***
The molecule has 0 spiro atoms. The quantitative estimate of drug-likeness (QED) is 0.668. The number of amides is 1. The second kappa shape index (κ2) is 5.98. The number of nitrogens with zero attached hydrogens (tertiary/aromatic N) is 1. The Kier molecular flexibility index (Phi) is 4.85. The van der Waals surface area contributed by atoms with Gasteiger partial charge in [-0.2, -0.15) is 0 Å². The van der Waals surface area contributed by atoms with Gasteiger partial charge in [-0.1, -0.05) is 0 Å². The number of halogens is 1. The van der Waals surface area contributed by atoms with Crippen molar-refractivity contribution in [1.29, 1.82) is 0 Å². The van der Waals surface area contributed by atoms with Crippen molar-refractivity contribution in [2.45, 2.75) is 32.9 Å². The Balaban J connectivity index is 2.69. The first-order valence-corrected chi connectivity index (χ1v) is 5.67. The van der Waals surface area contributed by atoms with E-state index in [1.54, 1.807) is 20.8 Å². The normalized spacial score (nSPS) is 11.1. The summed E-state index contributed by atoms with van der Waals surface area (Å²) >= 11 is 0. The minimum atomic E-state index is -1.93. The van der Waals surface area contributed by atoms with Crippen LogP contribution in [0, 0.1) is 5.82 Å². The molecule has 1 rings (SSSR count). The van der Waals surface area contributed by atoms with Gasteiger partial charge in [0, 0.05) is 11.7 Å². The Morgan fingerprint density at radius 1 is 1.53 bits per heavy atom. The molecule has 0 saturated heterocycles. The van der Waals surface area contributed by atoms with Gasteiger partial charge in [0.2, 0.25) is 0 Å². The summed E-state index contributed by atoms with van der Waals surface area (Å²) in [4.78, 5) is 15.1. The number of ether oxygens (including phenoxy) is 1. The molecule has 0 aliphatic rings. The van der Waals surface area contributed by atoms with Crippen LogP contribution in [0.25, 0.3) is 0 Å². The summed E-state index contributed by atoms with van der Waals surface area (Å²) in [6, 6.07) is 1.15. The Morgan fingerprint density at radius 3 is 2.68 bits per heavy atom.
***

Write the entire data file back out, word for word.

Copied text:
The molecule has 0 spiro atoms. The quantitative estimate of drug-likeness (QED) is 0.668. The number of amides is 1. The second kappa shape index (κ2) is 5.98. The number of nitrogens with zero attached hydrogens (tertiary/aromatic N) is 1. The Kier molecular flexibility index (Phi) is 4.85. The van der Waals surface area contributed by atoms with Gasteiger partial charge in [-0.2, -0.15) is 0 Å². The van der Waals surface area contributed by atoms with Gasteiger partial charge in [-0.1, -0.05) is 0 Å². The number of halogens is 1. The van der Waals surface area contributed by atoms with Crippen molar-refractivity contribution in [1.29, 1.82) is 0 Å². The van der Waals surface area contributed by atoms with Crippen molar-refractivity contribution in [2.45, 2.75) is 32.9 Å². The Balaban J connectivity index is 2.69. The first-order valence-corrected chi connectivity index (χ1v) is 5.67. The van der Waals surface area contributed by atoms with E-state index in [1.54, 1.807) is 20.8 Å². The normalized spacial score (nSPS) is 11.1. The summed E-state index contributed by atoms with van der Waals surface area (Å²) >= 11 is 0. The minimum atomic E-state index is -1.93. The van der Waals surface area contributed by atoms with Crippen LogP contribution in [0, 0.1) is 5.82 Å². The molecule has 1 rings (SSSR count). The van der Waals surface area contributed by atoms with Gasteiger partial charge in [0, 0.05) is 11.7 Å². The Morgan fingerprint density at radius 1 is 1.53 bits per heavy atom. The molecule has 0 saturated heterocycles. The van der Waals surface area contributed by atoms with Gasteiger partial charge in [0.2, 0.25) is 0 Å². The summed E-state index contributed by atoms with van der Waals surface area (Å²) in [4.78, 5) is 15.1. The number of ether oxygens (including phenoxy) is 1. The molecule has 0 aliphatic rings. The van der Waals surface area contributed by atoms with Crippen LogP contribution in [0.25, 0.3) is 0 Å². The summed E-state index contributed by atoms with van der Waals surface area (Å²) in [6, 6.07) is 1.15. The Morgan fingerprint density at radius 3 is 2.68 bits per heavy atom.